Poor, disturbed women more likely to get late-term abortions
Washington: Younger women with a high number of recent life disruptions and poverty are more likely than their peers to get late-term or second-trimester abortions, a new has study found.
The study by researchers from the Guttmacher Institute in the US focused on a relatively small group of American women, those who end pregnancies after the first trimester, which lasts 12 weeks. As of 2006, 88 per cent of abortions occurred before the end of the first trimester, making second-trimester abortions relatively rare.
However, these later abortions, the researchers said, are more expensive, more difficult to come by, and carry more medical risk than earlier procedures, LiveScience reported.
To get more comprehensive information, the researchers surveyed 9,493 abortion patients at 95 hospitals and clinics across the country in 2008, weighting the data to create a nationally representative sample of abortion patients.
They queried the women on demographic factors like race, poverty, education and marital status, as well as about their experience of domestic violence and recent disruptive life events, including unemployment, serious medical problems and death or illness among friends and family.
They then focused on those who had abortions after 13 weeks and compared women who had 13-to-15-week abortions with those who had abortions after 16 weeks.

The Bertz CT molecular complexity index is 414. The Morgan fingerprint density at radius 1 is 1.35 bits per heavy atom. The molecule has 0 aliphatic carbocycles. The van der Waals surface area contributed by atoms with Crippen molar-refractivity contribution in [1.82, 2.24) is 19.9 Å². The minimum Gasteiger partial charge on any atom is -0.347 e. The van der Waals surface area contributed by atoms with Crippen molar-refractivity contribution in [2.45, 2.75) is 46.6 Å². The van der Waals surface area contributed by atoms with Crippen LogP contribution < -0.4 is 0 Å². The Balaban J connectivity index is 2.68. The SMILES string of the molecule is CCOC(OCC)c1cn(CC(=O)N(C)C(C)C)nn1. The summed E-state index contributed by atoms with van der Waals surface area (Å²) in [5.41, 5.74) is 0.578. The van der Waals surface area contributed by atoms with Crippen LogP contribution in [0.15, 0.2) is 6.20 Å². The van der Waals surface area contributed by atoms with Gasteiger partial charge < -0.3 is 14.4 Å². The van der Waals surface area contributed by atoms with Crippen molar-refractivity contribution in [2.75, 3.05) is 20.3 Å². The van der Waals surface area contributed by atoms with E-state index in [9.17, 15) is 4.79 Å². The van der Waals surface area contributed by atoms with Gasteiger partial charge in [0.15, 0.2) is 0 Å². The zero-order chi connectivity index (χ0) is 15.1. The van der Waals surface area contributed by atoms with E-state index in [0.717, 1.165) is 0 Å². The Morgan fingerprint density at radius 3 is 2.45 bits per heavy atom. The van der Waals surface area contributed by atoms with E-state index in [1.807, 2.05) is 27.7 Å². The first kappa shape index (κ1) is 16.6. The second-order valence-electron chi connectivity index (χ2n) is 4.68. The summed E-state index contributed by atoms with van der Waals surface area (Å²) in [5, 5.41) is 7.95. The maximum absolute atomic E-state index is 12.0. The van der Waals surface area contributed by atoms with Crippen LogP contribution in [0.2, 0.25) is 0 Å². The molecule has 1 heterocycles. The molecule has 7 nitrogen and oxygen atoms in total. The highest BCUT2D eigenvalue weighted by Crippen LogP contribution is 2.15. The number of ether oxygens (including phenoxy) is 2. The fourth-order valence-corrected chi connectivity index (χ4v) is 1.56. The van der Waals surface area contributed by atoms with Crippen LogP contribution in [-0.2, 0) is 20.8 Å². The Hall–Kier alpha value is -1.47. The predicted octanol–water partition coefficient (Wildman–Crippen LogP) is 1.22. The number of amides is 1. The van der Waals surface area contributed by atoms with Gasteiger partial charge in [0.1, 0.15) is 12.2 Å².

"We kept seeing all these discussions of second-trimester abortions and attempts to limit abortions by trimester," said Guttmacher senior research associate Rachel Jones. "It dawned on us that we didn`t know anything about this population."
Of all women surveyed, 10.3 percent had abortions after the first trimester. These women were more likely to be young, black, less educated and living in poverty than women who had earlier abortions.
They were also more likely to have experienced violence by their partners and to have dealt with at least three serious life events in the last year.
Compared with the 10.3 percent overall number, 14 percent of patients under age 18 had second-trimester abortions, as did 13.8 per cent of adolescents ages 18 to 19.
Among all ages, 13.4 percent of black abortion patients had second-trimester procedures, compared with 8.5 percent of white abortion patients and 9.9 per cent of Hispanic abortion patients.
Of abortion patients without high-school diplomas, 13.1 percent had second-trimester abortions, a proportion that decreased with education. Of college-graduate abortion patients, only 5.8 per cent had late abortions.
A lack of education may mean that patients are less health-literate, and thus less likely to figure out how to access an abortion until later in pregnancy, the researchers wrote in their report published in the journal Contraception.
Living under the poverty line also increased the chances of a later-term abortion, with 12.6 percent of abortion patients living in poverty getting second-trimester procedures, the researchers found.
The rate of second-trimester abortions dropped to 7.7 percent among women earning at least twice as much as poverty levels, they added.